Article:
The Big Ideas

Brahma Chellaney | Centre for Policy Research, New Delhi

'Beijing replicates its South China Sea tactics in the Himalayas'

The Strategist | Australian Strategic Policy Institute

Brahma Chellaney | Centre for Policy Research, New Delhi

The Strategist | Australian Strategic Policy Institute

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'Beijing replicates its South China Sea tactics in the Himalayas'
'Beijing replicates its South China Sea tactics in the Himalayas'
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China has constructed a new village in Arunachal Pradesh, consisting of about 101 homes, approximately 4.5 kms within Indian territory of the de facto border. Though this area is Indian territory, according to official government maps, it has been in effective Chinese control since 1959. However, earlier only a Chinese military post existed, but this time a full-fledged village that can house thousands has been built.

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Brahma Chellaney | Centre for Policy Research, New Delhi

March 10, 2021
BIG IDEA | ‘Emboldened by its cost-free expansion in the South China Sea, Chinese President Xi Jinping’s regime has stepped up efforts to replicate that model in the Himalayas.'
‘By building new border villages and relocating people there, China can now invoke international law in support of its claims. Effective control is the sine qua non of a strong territorial claim in international law. Armed patrols don’t prove effective control, but settlements do.’

I remember in junior high school taking a girl to the movies and wanting to put my arm around her.

  • I didn't know what to do, so I moved my hand with imperceptible slowness across the back of her seat.
  • When I reached the target I gently put my hand on her shoulder.
  • She didn't scream, but it was close.

In its territorial expansion in the South China Sea, China has employed such a method with much greater success than I had.

  • Xi Jinping has - atoll by atoll, grain of sand by grain of sand - built up little outposts in the South China Sea from which to assert spurious claims ownership of the area in the international waters surrounding these.

Now, writes Brahma Chellaney of the Centre for Policy Research, New Delhi:

  • ‘Emboldened by its cost-free expansion in the South China Sea, Chinese President Xi Jinping’s regime has stepped up efforts to replicate that model in the Himalayas.’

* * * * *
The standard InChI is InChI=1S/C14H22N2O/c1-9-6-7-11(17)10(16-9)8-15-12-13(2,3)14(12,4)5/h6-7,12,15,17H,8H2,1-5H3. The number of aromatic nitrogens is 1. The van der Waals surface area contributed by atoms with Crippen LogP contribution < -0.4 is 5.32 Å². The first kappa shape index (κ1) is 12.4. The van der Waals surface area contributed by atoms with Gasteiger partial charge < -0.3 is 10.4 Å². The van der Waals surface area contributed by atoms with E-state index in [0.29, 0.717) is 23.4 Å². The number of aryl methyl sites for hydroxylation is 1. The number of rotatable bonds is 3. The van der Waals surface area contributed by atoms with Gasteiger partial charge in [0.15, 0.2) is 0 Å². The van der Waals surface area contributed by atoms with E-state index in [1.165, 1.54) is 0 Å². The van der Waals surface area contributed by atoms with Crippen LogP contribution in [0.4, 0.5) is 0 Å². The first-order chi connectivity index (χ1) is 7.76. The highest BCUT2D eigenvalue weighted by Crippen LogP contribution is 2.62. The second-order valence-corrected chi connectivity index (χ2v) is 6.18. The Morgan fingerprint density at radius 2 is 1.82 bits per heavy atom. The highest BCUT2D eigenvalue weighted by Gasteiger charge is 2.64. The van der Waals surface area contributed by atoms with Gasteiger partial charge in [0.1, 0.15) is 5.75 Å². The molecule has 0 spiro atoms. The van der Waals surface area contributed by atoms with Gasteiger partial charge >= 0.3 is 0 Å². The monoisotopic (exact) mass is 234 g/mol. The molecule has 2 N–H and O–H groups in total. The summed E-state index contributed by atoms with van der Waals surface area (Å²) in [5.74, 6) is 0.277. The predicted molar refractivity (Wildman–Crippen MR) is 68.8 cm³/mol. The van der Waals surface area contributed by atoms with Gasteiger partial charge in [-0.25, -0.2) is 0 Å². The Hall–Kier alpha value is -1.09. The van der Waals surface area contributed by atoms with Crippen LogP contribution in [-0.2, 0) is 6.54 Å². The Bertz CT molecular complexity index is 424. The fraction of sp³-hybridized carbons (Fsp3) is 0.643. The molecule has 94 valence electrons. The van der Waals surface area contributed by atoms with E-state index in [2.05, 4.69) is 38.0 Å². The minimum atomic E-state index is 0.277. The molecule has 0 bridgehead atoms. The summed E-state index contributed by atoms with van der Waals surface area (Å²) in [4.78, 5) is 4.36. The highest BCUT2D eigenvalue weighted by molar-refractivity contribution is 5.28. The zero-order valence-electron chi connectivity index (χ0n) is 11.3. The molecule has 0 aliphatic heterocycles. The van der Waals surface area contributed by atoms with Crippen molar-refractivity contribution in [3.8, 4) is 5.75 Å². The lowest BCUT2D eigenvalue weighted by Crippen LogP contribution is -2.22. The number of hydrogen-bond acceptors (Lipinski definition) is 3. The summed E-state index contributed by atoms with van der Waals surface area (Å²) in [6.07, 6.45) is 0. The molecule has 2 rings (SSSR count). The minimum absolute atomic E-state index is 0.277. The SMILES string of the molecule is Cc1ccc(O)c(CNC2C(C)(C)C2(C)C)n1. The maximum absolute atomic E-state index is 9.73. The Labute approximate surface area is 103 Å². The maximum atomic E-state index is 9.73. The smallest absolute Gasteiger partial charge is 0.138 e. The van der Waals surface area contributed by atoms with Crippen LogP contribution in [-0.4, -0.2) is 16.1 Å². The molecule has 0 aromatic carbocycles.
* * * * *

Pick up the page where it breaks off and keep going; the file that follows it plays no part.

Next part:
• ‘In particular, China is aggressively building many new villages in disputed borderlands to extend or consolidate its control over strategically important areas that India, Bhutan, and Nepal maintain fall within their national boundaries.’

‘China’s newly built border villages in the Himalayas are the equivalent of its artificially created islands in the South China Sea, whose geopolitical map Xi’s regime has redrawn without firing a shot.’

  • ‘Xi’s regime advanced its South China Sea expansionism through asymmetrical or hybrid warfare, waged below the threshold of overt armed conflict.’
  • ‘This approach blends conventional and irregular tactics with small incremental territorial encroachments (or “salami slicing”), psychological manipulation, disinformation, lawfare, and coercive diplomacy.’

‘Now China is applying that playbook in the Himalayan borderlands.’

  • ‘A Chinese government document says that China intends to build 624 border villages in disputed Himalayan areas.’

‘In international law, a territorial claim must be based on continuous and peaceful exercise of sovereignty over the territory concerned.’

  • ‘Until now, China’s Himalayan claims have been anchored in a “might makes right” approach that seeks to extend its annexation of Tibet to neighboring countries’ borderlands.’
  • ‘By building new border villages and relocating people there, China can now invoke international law in support of its claims.’
  • ‘Effective control is the sine qua non of a strong territorial claim in international law.’
  • ‘Armed patrols don’t prove effective control, but settlements do.’

First the South China Sea, then the Sino-Indian border.

  • Where will Mr. Xi employ his clever and so far undefeatable strategy next?
  • And can anything be done to stop him? The answer seems to be, no.

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